Wantage Township New Jersey

888 State Highway 23

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"Salting" our Roads

Helping to understand ice melt and how it takes longer at a certain temperature.

The Question

Why does salt stop working when the weather gets too cold?

The Why

It all comes down to the chemical makeup of water and what salt is actually doing to prevent ice from forming.

To start out we need to look at water in its basic form. As a liquid the molecules in water are loosely packed and free flowing. This means it is able to run and flow freely without much resistance in itself.

As water reaches 32 degrees or below the molecules become more tightly packed. This tightening allows ice crystals to form, and that spells bad news for drivers.

To combat this formation, we will usually add salt or a brine solution to our roads. This material is not actually melting the ice by generating any heat, but is instead causing a chemical change in the composition of the water.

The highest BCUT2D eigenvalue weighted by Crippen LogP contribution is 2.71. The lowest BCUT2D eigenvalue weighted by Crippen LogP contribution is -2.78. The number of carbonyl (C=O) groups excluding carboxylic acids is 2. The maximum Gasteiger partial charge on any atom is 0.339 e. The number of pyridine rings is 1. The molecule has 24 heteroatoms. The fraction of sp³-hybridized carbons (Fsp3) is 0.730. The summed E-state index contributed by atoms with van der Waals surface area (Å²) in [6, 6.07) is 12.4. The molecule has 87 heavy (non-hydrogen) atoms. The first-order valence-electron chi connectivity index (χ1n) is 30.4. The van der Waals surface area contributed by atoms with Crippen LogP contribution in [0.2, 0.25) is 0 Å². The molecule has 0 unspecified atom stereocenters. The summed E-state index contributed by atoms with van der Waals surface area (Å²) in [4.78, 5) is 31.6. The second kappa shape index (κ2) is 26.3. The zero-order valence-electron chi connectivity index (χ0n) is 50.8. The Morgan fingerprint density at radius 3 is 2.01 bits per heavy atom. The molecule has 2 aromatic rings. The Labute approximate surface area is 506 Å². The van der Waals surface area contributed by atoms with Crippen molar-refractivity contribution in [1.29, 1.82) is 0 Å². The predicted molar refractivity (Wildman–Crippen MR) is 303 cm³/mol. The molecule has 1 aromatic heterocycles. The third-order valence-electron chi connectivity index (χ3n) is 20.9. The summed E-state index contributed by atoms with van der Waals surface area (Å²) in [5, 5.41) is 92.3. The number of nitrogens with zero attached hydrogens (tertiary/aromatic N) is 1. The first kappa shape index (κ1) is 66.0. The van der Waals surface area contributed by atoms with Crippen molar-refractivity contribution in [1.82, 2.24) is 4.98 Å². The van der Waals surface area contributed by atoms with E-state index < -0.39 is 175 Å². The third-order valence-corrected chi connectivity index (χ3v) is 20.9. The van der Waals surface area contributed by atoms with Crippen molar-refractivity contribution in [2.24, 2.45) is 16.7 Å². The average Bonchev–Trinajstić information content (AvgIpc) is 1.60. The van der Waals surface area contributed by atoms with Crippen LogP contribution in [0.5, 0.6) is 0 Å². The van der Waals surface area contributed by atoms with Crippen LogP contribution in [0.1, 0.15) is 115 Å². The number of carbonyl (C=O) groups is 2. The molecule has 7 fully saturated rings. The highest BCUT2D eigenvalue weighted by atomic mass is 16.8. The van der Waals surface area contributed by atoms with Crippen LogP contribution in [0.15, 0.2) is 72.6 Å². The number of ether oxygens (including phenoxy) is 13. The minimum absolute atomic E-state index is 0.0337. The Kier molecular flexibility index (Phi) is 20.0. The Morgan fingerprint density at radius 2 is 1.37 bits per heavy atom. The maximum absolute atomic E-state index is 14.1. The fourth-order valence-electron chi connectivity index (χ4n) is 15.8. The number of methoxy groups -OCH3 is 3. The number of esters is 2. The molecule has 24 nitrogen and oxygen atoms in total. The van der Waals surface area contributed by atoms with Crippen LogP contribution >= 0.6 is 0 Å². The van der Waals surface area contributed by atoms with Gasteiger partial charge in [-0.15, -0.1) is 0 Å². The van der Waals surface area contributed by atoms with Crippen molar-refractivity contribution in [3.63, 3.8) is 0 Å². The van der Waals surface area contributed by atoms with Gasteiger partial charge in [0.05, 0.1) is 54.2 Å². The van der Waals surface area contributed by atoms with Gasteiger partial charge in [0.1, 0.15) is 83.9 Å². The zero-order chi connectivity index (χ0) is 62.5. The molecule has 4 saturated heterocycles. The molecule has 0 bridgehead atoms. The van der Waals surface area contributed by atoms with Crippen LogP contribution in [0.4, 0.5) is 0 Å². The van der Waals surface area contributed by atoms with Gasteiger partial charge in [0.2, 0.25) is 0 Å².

As salt molecules intermix with the water molecules they prevent tight bonds from forming in the solution. This prevents ice from forming, even as the liquid temperature of the solution falls below 32 degrees.

This effect has its limits though. While some effect may be seen as temperatures plummet, most of the work that can be done from salt stops as we drop under the 15-degree mark. After this point, the amount of salt needed to melt all the ice on our roads will become impractical to actually put down.

The process will also begin to take increasingly longer and longer periods of time. This means the salt could wash or blow away before the ice actually melts.

regular freezing point is 32 degrees. Freezing point with sodium chloride is 15 degrees.

Regular freezing point is 32 degrees fahrenheit. Freezing point with Sodium Chloride is 15 degrees fahrenheit.